White House directs agencies to prioritize ‘secure by design’ in 2025 budgets

The budget guidance hews closely to the National Cyber Strategy, directing agencies to continue to focus their resources on "zero trust" architectures, as well ...

Agencies prioritize investments that lead to “secure by design” technologies, the White House says in new budget guidance that hews to the new national cybersecurity strategy by also prioritizing “performance-based” regulations and potentially funding a new cadre of “specialized cyber analysts.”

The guidance released this week lays out the Biden administration’s cyber priorities for the fiscal 2025 budget. The document is signed by OMB Director Shalanda Young and acting National Cyber Director Kemba Walden.

It follows the five pillars of President Joe Biden’s national cyber strategy released in March, starting with efforts to “defend critical infrastructure.” And for federal agencies focused on modernizing their cyber defenses, the guidance doubles down on efforts stemming from the May 2021 cybersecurity executive order.

“Agency investments should lead to durable, long-term solutions that are secure by design,” the guidance states.

As with last year’s guidance, the White House tells agencies to show in their budgets funds “progress in zero trust deployments.” The 2022 zero trust strategy directed agencies to meet specific goals for establishing a zero trust architecture by the end of fiscal 2024.

Budget submissions should “explain efforts to close any gaps in those requirements” and “make clear how agency investments support people, processes, and technology that advance agency capabilities along the Zero Trust Maturity Model.”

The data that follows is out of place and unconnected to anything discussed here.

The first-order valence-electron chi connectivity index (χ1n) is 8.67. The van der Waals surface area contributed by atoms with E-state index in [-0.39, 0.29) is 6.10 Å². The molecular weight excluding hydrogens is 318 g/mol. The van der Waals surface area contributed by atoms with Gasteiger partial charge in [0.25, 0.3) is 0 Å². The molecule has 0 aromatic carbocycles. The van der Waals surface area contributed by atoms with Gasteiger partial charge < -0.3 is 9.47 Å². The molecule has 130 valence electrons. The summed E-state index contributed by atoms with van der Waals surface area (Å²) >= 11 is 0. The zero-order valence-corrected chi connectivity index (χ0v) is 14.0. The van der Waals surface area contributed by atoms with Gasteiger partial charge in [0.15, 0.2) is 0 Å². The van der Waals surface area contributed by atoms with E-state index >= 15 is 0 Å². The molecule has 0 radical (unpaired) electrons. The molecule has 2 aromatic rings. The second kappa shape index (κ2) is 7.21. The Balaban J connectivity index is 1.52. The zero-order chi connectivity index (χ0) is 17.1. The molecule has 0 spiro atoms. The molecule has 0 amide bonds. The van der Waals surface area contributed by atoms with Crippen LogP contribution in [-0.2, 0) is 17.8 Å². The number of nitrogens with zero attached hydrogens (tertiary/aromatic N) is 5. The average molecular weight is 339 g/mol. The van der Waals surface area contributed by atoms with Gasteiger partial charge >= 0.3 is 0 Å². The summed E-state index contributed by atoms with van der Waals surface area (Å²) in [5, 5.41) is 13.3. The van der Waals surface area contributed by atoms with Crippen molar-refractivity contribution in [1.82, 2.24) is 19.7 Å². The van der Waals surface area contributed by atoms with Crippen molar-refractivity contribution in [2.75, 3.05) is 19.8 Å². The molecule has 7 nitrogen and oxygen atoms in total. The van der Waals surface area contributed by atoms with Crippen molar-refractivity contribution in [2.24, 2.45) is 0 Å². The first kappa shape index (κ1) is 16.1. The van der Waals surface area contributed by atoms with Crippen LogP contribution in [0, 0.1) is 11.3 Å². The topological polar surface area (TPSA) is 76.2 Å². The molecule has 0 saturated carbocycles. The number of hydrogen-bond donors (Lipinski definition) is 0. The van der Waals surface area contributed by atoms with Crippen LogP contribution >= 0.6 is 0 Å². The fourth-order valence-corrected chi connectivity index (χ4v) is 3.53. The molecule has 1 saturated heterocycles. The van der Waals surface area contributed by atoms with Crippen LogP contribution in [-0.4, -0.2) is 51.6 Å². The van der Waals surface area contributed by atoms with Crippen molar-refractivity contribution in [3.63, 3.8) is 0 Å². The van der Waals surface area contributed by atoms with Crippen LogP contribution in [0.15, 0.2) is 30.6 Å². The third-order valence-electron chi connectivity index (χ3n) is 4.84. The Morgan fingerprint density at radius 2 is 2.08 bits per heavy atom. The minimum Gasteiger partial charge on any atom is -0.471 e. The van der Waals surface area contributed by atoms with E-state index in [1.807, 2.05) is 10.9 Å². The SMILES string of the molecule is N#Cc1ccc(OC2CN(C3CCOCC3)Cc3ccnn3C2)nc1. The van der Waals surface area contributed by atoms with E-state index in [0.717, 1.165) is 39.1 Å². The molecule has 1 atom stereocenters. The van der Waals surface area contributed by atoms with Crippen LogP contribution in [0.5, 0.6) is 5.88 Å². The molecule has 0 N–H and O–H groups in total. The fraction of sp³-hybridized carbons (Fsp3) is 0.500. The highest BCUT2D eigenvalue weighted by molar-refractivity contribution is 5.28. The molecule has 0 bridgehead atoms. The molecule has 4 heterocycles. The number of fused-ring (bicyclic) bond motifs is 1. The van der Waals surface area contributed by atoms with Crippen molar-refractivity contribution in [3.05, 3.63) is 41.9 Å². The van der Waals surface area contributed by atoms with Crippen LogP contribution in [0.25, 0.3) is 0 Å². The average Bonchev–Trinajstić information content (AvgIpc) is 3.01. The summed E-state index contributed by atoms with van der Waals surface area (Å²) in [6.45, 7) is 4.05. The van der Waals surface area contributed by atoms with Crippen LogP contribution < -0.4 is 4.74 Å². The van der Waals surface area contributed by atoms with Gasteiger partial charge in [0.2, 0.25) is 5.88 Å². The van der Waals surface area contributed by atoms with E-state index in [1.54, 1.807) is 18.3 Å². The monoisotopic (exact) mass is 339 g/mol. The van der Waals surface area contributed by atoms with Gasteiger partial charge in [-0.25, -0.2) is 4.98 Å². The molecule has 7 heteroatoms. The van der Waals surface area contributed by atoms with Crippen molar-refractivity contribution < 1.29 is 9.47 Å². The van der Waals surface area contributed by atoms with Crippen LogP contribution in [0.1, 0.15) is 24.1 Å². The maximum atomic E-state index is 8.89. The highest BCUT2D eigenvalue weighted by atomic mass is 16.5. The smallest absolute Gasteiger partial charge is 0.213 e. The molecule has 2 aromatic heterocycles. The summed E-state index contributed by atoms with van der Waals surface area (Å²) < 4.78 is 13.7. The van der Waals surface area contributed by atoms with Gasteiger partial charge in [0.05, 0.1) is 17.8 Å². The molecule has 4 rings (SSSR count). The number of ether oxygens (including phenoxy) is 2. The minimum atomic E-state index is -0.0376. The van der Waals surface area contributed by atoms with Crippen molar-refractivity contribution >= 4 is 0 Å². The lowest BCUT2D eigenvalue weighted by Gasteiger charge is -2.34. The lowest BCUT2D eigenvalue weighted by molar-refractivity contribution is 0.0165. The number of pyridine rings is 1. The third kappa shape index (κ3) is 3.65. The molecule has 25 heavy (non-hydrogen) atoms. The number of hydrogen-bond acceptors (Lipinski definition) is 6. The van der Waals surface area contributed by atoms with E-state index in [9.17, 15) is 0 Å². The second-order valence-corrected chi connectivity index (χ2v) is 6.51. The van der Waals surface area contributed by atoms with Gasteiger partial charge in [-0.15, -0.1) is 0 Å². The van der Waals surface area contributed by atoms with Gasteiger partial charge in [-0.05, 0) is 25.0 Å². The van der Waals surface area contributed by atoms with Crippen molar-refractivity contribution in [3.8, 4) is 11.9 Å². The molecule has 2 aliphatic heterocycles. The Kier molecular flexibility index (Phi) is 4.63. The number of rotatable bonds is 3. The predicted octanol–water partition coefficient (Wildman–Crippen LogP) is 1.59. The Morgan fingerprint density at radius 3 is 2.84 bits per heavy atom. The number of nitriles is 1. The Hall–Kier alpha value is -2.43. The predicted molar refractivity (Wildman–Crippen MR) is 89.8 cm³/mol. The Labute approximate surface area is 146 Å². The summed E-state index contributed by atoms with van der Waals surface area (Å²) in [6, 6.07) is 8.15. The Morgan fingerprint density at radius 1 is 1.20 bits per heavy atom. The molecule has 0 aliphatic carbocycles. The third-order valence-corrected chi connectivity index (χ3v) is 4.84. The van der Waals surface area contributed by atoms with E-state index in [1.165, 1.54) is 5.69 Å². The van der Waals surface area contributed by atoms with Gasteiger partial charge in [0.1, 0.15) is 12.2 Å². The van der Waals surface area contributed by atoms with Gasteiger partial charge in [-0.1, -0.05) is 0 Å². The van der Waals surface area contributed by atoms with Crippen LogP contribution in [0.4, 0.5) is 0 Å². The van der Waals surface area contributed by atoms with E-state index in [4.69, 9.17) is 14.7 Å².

Mike Hettinger, a former House Oversight and Reform Committee staff member and now president of Hettinger Strategy Group, applauded the White House’s continued efforts to put zero trust principles at the center of federal cyber defense plans.

“Full implementation of zero trust principles and architectures across the government is key to ensuring agencies can defend against ongoing cyber attacks,” Hettinger said. “From a congressional funding standpoint, it is imperative that zero trust cybersecurity remain at the very top of the priority list. It is just too critical to be underfunded now, into FY-25 and beyond.”

The guidance also tells agencies to prioritize the modernization of legacy systems, a significant concern for agencies attempting to apply zero trust practices like phishing-proof multifactor authentication.

The guidance directs agencies to “prioritize technology modernization where agency systems are reaching end of life or end of service,” as well as “Federal Information Security Modernization Act High and High Value Asset systems that are unable to meet zero trust requirements, ensuring that these systems meet standards for security and customer experience requirements.”

OMB’s latest report on federal cybersecurity detailed several challenges agencies continue to face mitigating security vulnerabilities in High Value Assets, with “patch management” being the top finding for those systems.

Ross Nodurft, former chief of OMB’s cyber team and executive director of the Alliance for Digital Innovation, also highlighted how the guidance “helpfully” focuses on “building modern, secure enterprise environments.”

“Agency investments in zero trust security solutions and migration to more modern cloud based environments are essential for building more robust, extensible environments,” Nodurft said.

Shaping market forces